KQ: I owe the league a lot. I wouldn’t be living in Montreal if it weren't for the AUDL. I don’t see my growth as a player being as fast without the AUDL. Being a D-III college player without having elite club accessible to me, I doubt I would have been able to play at the highest level. Being able to play on an AUDL team with a “small school” chip on my shoulder has gotten me what little success I do have.
EL: On the field, your completion percentage registered south of 80 percent in 2013 and 2014 for the Rochester Dragons, but last year with Montreal you finished the season at 93 percent, a career best, while tossing 309 completions, also a career-high. Obviously the overall caliber of play around you has improved dramatically from 2012-13 to the present, but how would you say you've changed as a player, particularly in terms of decision-making with the disc, over the past eight years?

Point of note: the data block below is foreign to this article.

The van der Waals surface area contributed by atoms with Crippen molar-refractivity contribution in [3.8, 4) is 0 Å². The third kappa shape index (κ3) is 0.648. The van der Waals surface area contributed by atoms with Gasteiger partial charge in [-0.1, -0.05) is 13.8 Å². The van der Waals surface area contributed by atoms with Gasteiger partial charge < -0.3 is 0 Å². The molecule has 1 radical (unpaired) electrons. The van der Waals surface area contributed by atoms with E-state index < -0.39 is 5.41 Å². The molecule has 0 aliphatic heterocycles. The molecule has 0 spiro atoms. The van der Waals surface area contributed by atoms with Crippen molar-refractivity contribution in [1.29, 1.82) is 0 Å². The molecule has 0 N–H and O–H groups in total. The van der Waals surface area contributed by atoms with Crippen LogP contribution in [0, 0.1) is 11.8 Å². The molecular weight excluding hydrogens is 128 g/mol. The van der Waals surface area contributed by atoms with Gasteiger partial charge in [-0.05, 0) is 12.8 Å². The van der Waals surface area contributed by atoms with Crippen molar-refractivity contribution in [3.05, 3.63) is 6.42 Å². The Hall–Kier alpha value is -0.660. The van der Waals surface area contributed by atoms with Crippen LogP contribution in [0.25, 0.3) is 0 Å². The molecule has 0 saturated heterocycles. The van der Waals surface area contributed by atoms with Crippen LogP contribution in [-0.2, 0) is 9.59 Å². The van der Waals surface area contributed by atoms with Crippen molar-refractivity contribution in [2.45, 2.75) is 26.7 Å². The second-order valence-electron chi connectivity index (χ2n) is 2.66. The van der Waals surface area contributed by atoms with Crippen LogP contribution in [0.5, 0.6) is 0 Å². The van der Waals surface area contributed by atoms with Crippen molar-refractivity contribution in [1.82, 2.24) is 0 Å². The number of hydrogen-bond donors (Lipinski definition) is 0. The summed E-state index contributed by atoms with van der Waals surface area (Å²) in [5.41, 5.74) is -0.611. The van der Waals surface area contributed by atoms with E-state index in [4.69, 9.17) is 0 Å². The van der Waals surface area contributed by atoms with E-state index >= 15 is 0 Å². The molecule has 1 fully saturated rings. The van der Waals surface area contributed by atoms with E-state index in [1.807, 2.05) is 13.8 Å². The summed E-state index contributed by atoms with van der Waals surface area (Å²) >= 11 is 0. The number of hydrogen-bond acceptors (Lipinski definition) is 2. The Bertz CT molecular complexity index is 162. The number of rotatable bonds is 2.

KQ: Since I started playing ultimate, I have had the ability to put the ball in the end zone from a lot of different places. So, a lot of what I have been coached was decision making. I’ve come to rely on certain throws more—I think I’m a product of my teammates. I suppose one of the biggest things I’ve learned is how to throw high percentage throws to different types of players. I’ll be the first to admit that I am spoiled with Cebi (Quentin Bonnaud). It’s interesting to wonder if I had played for a big college program and a top club team, whether I would be the same player. I always take on the underdog role and feel that I need to prove myself every time I take the field. I like this about my game.
Something I find super interesting from when I first started playing in Rochester to now in Montreal is the narrative and perception around me. When I was Rochester, I was seen as more of a D-line playmaker who would put my body on the line. In Montreal, I’m being seen as more of an O-line specialist who just hucks.